How the heck do we generate an encrypted command (ciphertext) that decrypts to token + b'show' if we dont have access to the IV and key?

It’s possible, but requires some ingenuity on our part. The first step to enlightment is contingent on our understanding of how AES works in CBC mode.

Lets first try to understand how decryption works in CBC mode. We can generalize the above diagram as follows:

Where \(n\) is the block number, \(C\) is the Ciphertext, \(P\) is the Plaintext, and \(D(x)\) is the decryption function, and \(K\) is the key,

\[P_n = \begin{cases} D(C_{n},~K)~\oplus~\text{IV} & n = 1 \\ D(C_{n},~K)~\oplus~C_{n-1} & n > 1 \\ \end{cases}\]

Lets approach this problem by zooming in on the part we are most interested in, the command.

token = b64encode(get_random_bytes(AES.block_size*10))[:AES.block_size*10]

As seen from the snippet of code above, the size of our token is going to be aligned to the block size. Therefore, we can assume that the last block contains only the command (plus padding) since encryption is performed on token + command. So lets focus solely on what actually matters.

With reference to the simplified diagram above, we can now reframe our problem as follows:

What should the ciphertext in the last block be such that it decrypts to ‘show’?

Or more formally,

\[D(?,~K) \oplus~C_{n-1}~=~\text{show}\]

How are we going to figure out what the ciphertext should be? If you still haven’t figured it out by now, I would encourage you to mentally (or physically?) flip the above diagram upside down and compare it to the diagram below.

Do you see the resemblance? No? Well let me help you out a little.

That’s right, all we have to do is to encrypt ‘show’ and set the IV to \(C_{n-1}\) to figure out what the ciphertext should be! Conveniently, the challenge provides us with a “Cipher Oracle” which lets us encrypt an arbitrary message using an IV which we can also supply.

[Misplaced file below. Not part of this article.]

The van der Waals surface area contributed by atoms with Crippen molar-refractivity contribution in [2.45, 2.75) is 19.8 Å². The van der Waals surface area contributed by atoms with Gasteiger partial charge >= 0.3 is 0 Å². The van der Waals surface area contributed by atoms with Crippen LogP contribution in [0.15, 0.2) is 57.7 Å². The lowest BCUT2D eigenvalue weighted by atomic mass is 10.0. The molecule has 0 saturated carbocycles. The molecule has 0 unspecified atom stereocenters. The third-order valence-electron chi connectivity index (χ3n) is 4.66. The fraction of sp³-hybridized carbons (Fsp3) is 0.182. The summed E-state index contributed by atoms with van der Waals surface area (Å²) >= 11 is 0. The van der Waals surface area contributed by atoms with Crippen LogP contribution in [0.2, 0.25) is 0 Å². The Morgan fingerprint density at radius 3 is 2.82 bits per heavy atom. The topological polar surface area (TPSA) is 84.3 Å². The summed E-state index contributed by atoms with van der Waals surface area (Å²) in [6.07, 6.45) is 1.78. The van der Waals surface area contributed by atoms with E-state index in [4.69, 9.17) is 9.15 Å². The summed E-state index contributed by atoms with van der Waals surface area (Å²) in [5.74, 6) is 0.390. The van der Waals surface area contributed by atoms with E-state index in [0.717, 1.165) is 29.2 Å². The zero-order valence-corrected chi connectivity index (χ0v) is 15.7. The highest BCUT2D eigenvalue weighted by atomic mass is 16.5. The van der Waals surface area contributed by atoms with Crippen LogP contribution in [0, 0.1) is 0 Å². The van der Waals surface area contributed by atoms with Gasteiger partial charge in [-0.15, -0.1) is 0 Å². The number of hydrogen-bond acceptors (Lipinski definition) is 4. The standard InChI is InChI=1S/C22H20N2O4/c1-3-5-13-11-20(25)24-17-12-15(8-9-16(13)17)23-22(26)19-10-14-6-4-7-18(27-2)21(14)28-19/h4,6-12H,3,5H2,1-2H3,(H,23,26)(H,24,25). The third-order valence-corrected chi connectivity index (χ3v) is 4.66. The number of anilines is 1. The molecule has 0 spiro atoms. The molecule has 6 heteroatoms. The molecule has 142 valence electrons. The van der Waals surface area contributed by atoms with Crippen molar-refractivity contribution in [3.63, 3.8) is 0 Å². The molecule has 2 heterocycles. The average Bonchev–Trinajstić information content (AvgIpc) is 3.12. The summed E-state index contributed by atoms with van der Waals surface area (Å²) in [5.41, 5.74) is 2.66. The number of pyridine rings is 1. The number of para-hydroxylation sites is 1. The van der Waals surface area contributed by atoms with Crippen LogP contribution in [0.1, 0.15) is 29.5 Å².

So lets recap our game plan:

  1. Read in the test command and extract out the second last block i.e. \(C_{n-1}\)
  2. Use the “Cipher Oracle” to encrypt ‘show’ with \(C_{n-1}\) from step 1 as the IV. Read in the ciphertext.
  3. Append the ciphertext from step 2 to the test command from step 1 (less the last block since we are replacing it).
  4. Get flag. Profit!

We now craft the following script to implement the steps above.

from pwn import *
from base64 import b64decode, b64encode

HOST = ''
PORT = 16001

TESTCMD_PROMPT = 'test Command: '
IV_PROMPT = 'IV...: '
MSG_PROMPT = 'Message...: '
COMMAND_PROMPT = 'Enter your command: '
FLAG_MARKER = 'The flag is: '

COMMAND = [b'test', b'show']

def chunks(l, n):
    return [l[i:i + n] for i in range(0, len(l), n)]

io = remote(HOST, PORT)


testcmd_encrypted = b64decode(io.recvline())
testcmd_blocks = chunks(testcmd_encrypted, 16)

iv = testcmd_blocks[-2]
pt = COMMAND[1]

io.sendlineafter(IV_PROMPT, b64encode(iv))
io.sendlineafter(MSG_PROMPT, b64encode(pt))

poison_block = b64decode(io.recvline().rstrip())

poison_ciphertext = b''.join(testcmd_blocks[:-2] + [poison_block, ])

io.sendlineafter(COMMAND_PROMPT, b64encode(poison_ciphertext))




Flag: LINECTF{warming_up_crypto_YEAH}